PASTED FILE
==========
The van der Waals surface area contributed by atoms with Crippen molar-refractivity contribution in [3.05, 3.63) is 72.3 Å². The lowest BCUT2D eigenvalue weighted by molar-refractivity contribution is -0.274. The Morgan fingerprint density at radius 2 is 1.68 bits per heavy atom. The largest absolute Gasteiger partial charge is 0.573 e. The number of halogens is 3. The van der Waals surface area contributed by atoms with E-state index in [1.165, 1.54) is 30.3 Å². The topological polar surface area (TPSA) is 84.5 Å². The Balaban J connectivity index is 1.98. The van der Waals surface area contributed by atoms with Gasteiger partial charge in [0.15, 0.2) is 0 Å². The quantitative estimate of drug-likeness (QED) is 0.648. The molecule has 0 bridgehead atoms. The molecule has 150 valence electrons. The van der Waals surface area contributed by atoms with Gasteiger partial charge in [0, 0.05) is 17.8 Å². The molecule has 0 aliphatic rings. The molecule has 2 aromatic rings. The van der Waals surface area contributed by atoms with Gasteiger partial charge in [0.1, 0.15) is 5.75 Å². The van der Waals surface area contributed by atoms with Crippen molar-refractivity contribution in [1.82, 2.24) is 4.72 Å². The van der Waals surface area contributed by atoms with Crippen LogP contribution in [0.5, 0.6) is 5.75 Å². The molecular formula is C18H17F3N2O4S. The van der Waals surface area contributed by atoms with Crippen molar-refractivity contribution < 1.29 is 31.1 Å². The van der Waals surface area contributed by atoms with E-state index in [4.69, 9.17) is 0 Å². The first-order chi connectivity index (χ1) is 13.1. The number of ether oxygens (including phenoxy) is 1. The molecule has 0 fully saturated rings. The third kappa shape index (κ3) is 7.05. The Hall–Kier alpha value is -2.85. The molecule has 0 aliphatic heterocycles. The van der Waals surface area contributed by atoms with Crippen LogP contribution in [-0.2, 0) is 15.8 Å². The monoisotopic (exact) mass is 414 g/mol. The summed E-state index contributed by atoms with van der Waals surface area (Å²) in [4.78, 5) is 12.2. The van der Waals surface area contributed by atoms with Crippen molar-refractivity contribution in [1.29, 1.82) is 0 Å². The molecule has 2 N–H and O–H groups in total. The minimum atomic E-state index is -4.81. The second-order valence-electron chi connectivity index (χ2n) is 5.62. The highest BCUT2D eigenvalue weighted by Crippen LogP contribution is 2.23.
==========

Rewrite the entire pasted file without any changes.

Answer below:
The van der Waals surface area contributed by atoms with Crippen molar-refractivity contribution in [3.05, 3.63) is 72.3 Å². The lowest BCUT2D eigenvalue weighted by molar-refractivity contribution is -0.274. The Morgan fingerprint density at radius 2 is 1.68 bits per heavy atom. The largest absolute Gasteiger partial charge is 0.573 e. The number of halogens is 3. The van der Waals surface area contributed by atoms with E-state index in [1.165, 1.54) is 30.3 Å². The topological polar surface area (TPSA) is 84.5 Å². The Balaban J connectivity index is 1.98. The van der Waals surface area contributed by atoms with Gasteiger partial charge in [0.15, 0.2) is 0 Å². The quantitative estimate of drug-likeness (QED) is 0.648. The molecule has 0 bridgehead atoms. The molecule has 150 valence electrons. The van der Waals surface area contributed by atoms with Gasteiger partial charge in [0, 0.05) is 17.8 Å². The molecule has 0 aliphatic rings. The molecule has 2 aromatic rings. The van der Waals surface area contributed by atoms with Gasteiger partial charge in [0.1, 0.15) is 5.75 Å². The van der Waals surface area contributed by atoms with Crippen molar-refractivity contribution in [1.82, 2.24) is 4.72 Å². The van der Waals surface area contributed by atoms with Crippen LogP contribution in [0.5, 0.6) is 5.75 Å². The molecular formula is C18H17F3N2O4S. The van der Waals surface area contributed by atoms with Crippen molar-refractivity contribution < 1.29 is 31.1 Å². The van der Waals surface area contributed by atoms with E-state index in [4.69, 9.17) is 0 Å². The first-order chi connectivity index (χ1) is 13.1. The number of ether oxygens (including phenoxy) is 1. The molecule has 0 fully saturated rings. The third kappa shape index (κ3) is 7.05. The Hall–Kier alpha value is -2.85. The molecule has 0 aliphatic heterocycles. The van der Waals surface area contributed by atoms with Crippen LogP contribution in [-0.2, 0) is 15.8 Å². The monoisotopic (exact) mass is 414 g/mol. The summed E-state index contributed by atoms with van der Waals surface area (Å²) in [4.78, 5) is 12.2. The van der Waals surface area contributed by atoms with Crippen molar-refractivity contribution in [1.29, 1.82) is 0 Å². The molecule has 2 N–H and O–H groups in total. The minimum atomic E-state index is -4.81. The second-order valence-electron chi connectivity index (χ2n) is 5.62. The highest BCUT2D eigenvalue weighted by Crippen LogP contribution is 2.23.